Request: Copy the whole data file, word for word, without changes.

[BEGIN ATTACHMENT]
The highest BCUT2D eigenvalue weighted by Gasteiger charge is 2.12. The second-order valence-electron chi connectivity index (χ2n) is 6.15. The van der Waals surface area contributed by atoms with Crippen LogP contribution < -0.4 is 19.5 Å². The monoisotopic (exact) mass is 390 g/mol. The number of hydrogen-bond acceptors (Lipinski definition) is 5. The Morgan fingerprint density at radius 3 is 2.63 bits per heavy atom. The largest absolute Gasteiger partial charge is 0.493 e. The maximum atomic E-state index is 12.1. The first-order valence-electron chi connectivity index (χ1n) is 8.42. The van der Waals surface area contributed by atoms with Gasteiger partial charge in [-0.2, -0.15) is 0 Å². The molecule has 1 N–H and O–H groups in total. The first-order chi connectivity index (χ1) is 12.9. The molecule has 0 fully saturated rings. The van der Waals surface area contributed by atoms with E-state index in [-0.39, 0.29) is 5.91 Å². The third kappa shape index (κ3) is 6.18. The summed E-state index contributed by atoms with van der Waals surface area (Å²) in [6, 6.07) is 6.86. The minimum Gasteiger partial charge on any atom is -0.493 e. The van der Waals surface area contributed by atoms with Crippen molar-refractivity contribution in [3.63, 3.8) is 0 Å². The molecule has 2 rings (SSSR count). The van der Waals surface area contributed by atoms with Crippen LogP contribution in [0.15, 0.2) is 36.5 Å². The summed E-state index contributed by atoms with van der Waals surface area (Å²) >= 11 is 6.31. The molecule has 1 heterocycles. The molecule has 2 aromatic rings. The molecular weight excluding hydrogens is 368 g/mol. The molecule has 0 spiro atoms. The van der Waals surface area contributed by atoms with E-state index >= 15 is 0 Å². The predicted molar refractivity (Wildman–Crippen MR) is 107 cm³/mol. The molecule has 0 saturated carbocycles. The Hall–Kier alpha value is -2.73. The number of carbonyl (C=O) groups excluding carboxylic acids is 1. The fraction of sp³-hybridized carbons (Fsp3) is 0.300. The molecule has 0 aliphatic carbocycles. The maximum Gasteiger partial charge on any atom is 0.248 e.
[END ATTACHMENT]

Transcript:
The highest BCUT2D eigenvalue weighted by Gasteiger charge is 2.12. The second-order valence-electron chi connectivity index (χ2n) is 6.15. The van der Waals surface area contributed by atoms with Crippen LogP contribution < -0.4 is 19.5 Å². The monoisotopic (exact) mass is 390 g/mol. The number of hydrogen-bond acceptors (Lipinski definition) is 5. The Morgan fingerprint density at radius 3 is 2.63 bits per heavy atom. The largest absolute Gasteiger partial charge is 0.493 e. The maximum atomic E-state index is 12.1. The first-order valence-electron chi connectivity index (χ1n) is 8.42. The van der Waals surface area contributed by atoms with Gasteiger partial charge in [-0.2, -0.15) is 0 Å². The molecule has 1 N–H and O–H groups in total. The first-order chi connectivity index (χ1) is 12.9. The molecule has 0 fully saturated rings. The van der Waals surface area contributed by atoms with E-state index in [-0.39, 0.29) is 5.91 Å². The third kappa shape index (κ3) is 6.18. The summed E-state index contributed by atoms with van der Waals surface area (Å²) in [6, 6.07) is 6.86. The minimum Gasteiger partial charge on any atom is -0.493 e. The van der Waals surface area contributed by atoms with Crippen molar-refractivity contribution in [3.63, 3.8) is 0 Å². The molecule has 2 rings (SSSR count). The van der Waals surface area contributed by atoms with Crippen LogP contribution in [0.15, 0.2) is 36.5 Å². The summed E-state index contributed by atoms with van der Waals surface area (Å²) >= 11 is 6.31. The molecule has 1 heterocycles. The molecule has 2 aromatic rings. The molecular weight excluding hydrogens is 368 g/mol. The molecule has 0 spiro atoms. The van der Waals surface area contributed by atoms with E-state index >= 15 is 0 Å². The predicted molar refractivity (Wildman–Crippen MR) is 107 cm³/mol. The molecule has 0 saturated carbocycles. The Hall–Kier alpha value is -2.73. The number of carbonyl (C=O) groups excluding carboxylic acids is 1. The fraction of sp³-hybridized carbons (Fsp3) is 0.300. The molecule has 0 aliphatic carbocycles. The maximum Gasteiger partial charge on any atom is 0.248 e.